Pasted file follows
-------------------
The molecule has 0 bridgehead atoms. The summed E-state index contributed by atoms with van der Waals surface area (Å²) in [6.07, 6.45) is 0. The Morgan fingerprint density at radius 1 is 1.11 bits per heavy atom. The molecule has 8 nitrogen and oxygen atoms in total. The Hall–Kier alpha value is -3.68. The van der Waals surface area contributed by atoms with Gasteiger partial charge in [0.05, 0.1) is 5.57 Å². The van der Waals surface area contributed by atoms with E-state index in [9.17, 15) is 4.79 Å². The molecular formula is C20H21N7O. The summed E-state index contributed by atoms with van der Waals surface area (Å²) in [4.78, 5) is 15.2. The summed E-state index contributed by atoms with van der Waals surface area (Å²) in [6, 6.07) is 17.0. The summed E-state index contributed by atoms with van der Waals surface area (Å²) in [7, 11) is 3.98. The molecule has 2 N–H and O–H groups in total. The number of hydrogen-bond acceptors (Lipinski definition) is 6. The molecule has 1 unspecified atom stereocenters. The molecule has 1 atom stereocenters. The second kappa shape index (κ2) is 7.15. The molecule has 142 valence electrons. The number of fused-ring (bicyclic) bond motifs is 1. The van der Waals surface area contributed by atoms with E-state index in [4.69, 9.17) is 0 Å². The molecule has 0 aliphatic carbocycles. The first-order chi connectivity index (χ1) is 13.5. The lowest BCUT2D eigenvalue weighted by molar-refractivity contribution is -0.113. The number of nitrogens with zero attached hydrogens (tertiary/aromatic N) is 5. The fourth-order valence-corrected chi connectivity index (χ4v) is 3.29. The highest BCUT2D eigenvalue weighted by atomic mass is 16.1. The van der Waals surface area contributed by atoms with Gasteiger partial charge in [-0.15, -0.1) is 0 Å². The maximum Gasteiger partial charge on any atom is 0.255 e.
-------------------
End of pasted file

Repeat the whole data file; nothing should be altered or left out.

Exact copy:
The molecule has 0 bridgehead atoms. The summed E-state index contributed by atoms with van der Waals surface area (Å²) in [6.07, 6.45) is 0. The Morgan fingerprint density at radius 1 is 1.11 bits per heavy atom. The molecule has 8 nitrogen and oxygen atoms in total. The Hall–Kier alpha value is -3.68. The van der Waals surface area contributed by atoms with Gasteiger partial charge in [0.05, 0.1) is 5.57 Å². The van der Waals surface area contributed by atoms with E-state index in [9.17, 15) is 4.79 Å². The molecular formula is C20H21N7O. The summed E-state index contributed by atoms with van der Waals surface area (Å²) in [4.78, 5) is 15.2. The summed E-state index contributed by atoms with van der Waals surface area (Å²) in [6, 6.07) is 17.0. The summed E-state index contributed by atoms with van der Waals surface area (Å²) in [7, 11) is 3.98. The molecule has 2 N–H and O–H groups in total. The number of hydrogen-bond acceptors (Lipinski definition) is 6. The molecule has 1 unspecified atom stereocenters. The molecule has 1 atom stereocenters. The second kappa shape index (κ2) is 7.15. The molecule has 142 valence electrons. The number of fused-ring (bicyclic) bond motifs is 1. The van der Waals surface area contributed by atoms with E-state index in [4.69, 9.17) is 0 Å². The molecule has 0 aliphatic carbocycles. The first-order chi connectivity index (χ1) is 13.5. The lowest BCUT2D eigenvalue weighted by molar-refractivity contribution is -0.113. The number of nitrogens with zero attached hydrogens (tertiary/aromatic N) is 5. The fourth-order valence-corrected chi connectivity index (χ4v) is 3.29. The highest BCUT2D eigenvalue weighted by atomic mass is 16.1. The van der Waals surface area contributed by atoms with Gasteiger partial charge in [-0.15, -0.1) is 0 Å². The maximum Gasteiger partial charge on any atom is 0.255 e.